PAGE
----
I interviewed with X Commerce in 1999 (later renamed to PayPal), and it was one of the strangest interview experiences of my career. At the time, the company had something like 10 employees, none of whom were serious backend engineers except Elon Musk himself, so when they brought me in for the first day of interviews I talked to several people, but it was all soft skills. They kept telling me that Elon would do the tech interview.
I recall I was even interviewed by the vice president of marketing. I was very creeped out by this VP, because he had so much reverence for Elon. It’s not uncommon for founders to treat each other with great respect, but this was way beyond that. There was genuflecting. I suspect that may be part of why Elon has been so successful. If you have someone like that following you around telling everyone you are a genius, it’s probably reasonably easy to be successful.
They also had someone who was calling himself the engineering manager, but he had no actual programming experience. I don’t recall what he asked me, but I remember he sort of apologized because he didn’t know any C++ or Java, so he couldn’t really conduct a technical interview. The interview with Elon was exceptionally conversational. As I recall, he only asked two questions.
What do you want to be doing in 5 years?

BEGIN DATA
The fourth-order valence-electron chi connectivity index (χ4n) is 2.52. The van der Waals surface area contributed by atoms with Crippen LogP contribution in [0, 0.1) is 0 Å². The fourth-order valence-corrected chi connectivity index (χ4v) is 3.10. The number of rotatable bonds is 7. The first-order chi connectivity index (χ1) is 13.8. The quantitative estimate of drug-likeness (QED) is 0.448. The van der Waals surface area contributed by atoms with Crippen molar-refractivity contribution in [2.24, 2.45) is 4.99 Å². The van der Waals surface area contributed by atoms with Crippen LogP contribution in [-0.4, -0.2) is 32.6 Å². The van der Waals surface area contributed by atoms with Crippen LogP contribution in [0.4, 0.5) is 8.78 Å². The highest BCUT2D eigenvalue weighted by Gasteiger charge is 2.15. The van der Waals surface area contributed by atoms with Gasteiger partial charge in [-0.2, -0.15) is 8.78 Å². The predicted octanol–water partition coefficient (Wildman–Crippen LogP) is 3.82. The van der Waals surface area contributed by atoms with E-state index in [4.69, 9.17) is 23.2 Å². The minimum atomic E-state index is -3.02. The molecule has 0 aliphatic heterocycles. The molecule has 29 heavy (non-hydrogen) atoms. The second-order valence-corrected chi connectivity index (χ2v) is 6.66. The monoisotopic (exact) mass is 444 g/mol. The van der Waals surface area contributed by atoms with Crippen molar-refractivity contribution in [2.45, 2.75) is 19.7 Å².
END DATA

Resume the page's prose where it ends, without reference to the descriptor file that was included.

This is one of the most common interview questions, that everyone asks. I think I said something about wanting to advance to management.
Do you have any questions for me?
At this point, we launched into a long conversation about the risks inherent in the X Commerce business model, and how the business was relying on their own competition (Visa/MasterCard) for payment processing. They might simply have their merchant account cancelled and be put out of business at a moments notice. Elon, as I recall, said something about growing big fast, so the payment processors had too much money at stake to stop doing business with them.
In the end, none of the interviewers asked a single technical question.
They made me an extremely disappointing offer. As I recall it was something like 90k salary and 30k stock options. For a Round A startup with 10 employees and no engineers, that was way below market. I still wonder why the offer was so low. They may simply have not made an engineering offer before, and so weren’t aware of where the market was at for a seasoned internet programmer with 5+ years of experience.
Had I accepted the offer, I think I would have been their first engineering hire, but the stock option package was so disappointing the company never would have made me wealthy, even as the first engineering hire.
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